… at first you're planning to do everything yourself because then you know it will be done right … and that's important because I'm responsible and that's the way I have always done things. But it's essential to entrust others with certain tasks and not do them all yourself.
Attendings have to get used to a new context, both at work and at home. The new hospital is unfamiliar, and its organizational structure, culture, patient population, policies, and atmosphere are completely unknown. Participants talked about not knowing their colleagues, the nurses, other staff, or their tasks and positions in the hospital. Hospitals differed in the socialization programs they offered. Most participants received a warm welcome and, during their first months, had opportunities to confer on their tasks and any difficulties they encountered, but the majority of hospitals offered no structural socialization programs. Finally, attendings often had had to move to a different place, and geographical relocation in itself is a life-changing event.
Perception and coping
The participants perceived the period of change surrounding the transition from residency to attending physician from two perspectives. It signified their arrival at the final destination of residency training, but at the same time it marked the onset of a new period in their professional careers. Besides feelings of achievement and success, feelings of incompetence and fear of failure were evoked by their responsibility for unaccustomed tasks. When asked about their preparation for the new position, participants generally said they felt well prepared and residency had provided them with sufficient medical knowledge and skills. Coming to grips with their new nonclinical tasks and roles, by contrast, is much more stressful and would have been easier if they had been introduced to these aspects of clinical practice during residency training. As one participant put it, “I found that step too big. One day you're taken by the hand as a resident and the next day as an attending you have to supervise a resident, so that step is far too big!”
Participants remarked that they felt they had to identify expectations from colleagues, nurses, and the board while trying to establish their own routine and position at the same time. “There are expectations, you have obligations, and I believe it could be constantly on your mind as a new attending.… Do they believe that I've got what it takes?” wondered one participant.
New attendings use various strategies to cope with the new challenges. Most frequently mentioned was the need to be proactive right from the start of their new job so as to overcome their lack of experience by finding out how to perform tasks and identifying what was expected of them. For example, one participant realized “that I have no experience, so yeah … um … I am more controlling than others.”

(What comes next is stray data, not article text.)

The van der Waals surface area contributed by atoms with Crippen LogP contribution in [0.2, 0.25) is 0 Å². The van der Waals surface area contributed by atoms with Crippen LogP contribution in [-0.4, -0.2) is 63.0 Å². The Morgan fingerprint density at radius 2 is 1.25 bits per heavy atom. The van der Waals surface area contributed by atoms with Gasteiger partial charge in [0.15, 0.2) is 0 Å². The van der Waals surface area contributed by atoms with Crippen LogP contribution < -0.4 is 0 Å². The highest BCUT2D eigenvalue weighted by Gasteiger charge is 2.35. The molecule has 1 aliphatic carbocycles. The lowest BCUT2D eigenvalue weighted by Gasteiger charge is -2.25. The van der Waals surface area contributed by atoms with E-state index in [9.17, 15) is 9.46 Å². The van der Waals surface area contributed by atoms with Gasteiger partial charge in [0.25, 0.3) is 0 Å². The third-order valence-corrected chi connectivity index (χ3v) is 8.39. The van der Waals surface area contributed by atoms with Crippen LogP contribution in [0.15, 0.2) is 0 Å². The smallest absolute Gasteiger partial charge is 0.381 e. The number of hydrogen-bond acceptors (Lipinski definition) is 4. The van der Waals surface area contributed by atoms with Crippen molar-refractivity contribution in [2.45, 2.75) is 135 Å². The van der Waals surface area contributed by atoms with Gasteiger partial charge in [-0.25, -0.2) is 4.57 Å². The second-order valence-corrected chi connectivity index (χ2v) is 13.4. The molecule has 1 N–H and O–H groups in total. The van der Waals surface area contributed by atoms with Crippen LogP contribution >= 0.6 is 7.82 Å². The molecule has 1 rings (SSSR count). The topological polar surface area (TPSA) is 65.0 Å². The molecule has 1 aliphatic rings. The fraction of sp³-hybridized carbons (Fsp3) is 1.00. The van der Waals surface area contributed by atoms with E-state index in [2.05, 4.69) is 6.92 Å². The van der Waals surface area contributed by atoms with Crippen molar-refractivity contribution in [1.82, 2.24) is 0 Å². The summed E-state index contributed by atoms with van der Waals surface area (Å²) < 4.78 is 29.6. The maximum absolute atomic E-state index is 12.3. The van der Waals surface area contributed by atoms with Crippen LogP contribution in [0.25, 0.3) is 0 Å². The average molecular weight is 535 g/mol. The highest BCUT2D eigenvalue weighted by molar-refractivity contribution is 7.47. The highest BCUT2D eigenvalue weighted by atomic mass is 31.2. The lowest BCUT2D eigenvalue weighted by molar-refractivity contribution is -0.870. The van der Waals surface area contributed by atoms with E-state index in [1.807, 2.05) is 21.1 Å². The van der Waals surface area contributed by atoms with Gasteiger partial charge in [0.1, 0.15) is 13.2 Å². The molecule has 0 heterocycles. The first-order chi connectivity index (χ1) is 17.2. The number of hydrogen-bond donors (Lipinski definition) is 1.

Perceptions regarding context factors were influenced by the support attendings received from colleagues and social contacts. Feeling supported and being able to consult with colleagues in a safe setting were of crucial importance during the first months. Some hospitals provided structured coaching groups, which offered much appreciated peer support. Commenting on the importance of this type of support, one participant noted a particularly valuable characteristic:
…space and safety with your colleagues, I would say. Knowing that you can always ask questions without getting nasty comments. Even if you don't do so, it is knowing that you could, if needed. That's the main thing!
Personal development and outcomes
The transition to attending is the start of a gradual process, which participants reported to last for extended period of time. For example, “I think it took approximately 18 months for me to find my way … I mean within the organization, with colleagues and in just doing my job.”
Initial challenges subside and new ones arise as time passes. Feelings of incompetence and fear of failure tend to ameliorate over time as a sense of mastery develops.
Changes in context also have a strong impact. It takes time for attendings to settle in, both at work and in their personal environment:
The first five months … you're experiencing multiple life events at the same time … they are all positive, but it is very tiresome! Now after a year things are starting to take shape, our new house, family life, etc., and that's an important foundation for my work.
We have described the three themes individually for comprehensiveness, but in reality they are in constant interaction. For instance, when a novel element is perceived and acted on in a certain way, this affects personal development and outcome, which, in turn, alters the perception of other novel elements and thus influences further areas of personal development. This interrelatedness makes the transition a longitudinal process. Table 1 displays the main issues within the themes and categories but not the interactions and longitudinal nature of the transition. Newly appointed attendings enter a process in which disruptive novel elements relating to tasks, role, and context are perceived and acted on. As attendings progress through the transition, there is constant interaction between novelties, perceptions, and personal development. Both the ongoing interaction between the themes and the longitudinal character of the transition are pivotal to our preliminary conceptual framework of the transition.
Our grounded theory study generated an initial conceptual framework of the key processes in the transition experienced by newly appointed attendings. The findings are supported by recently published medical education research and evidence from research in transition psychology and occupational and organizational socialization.2,25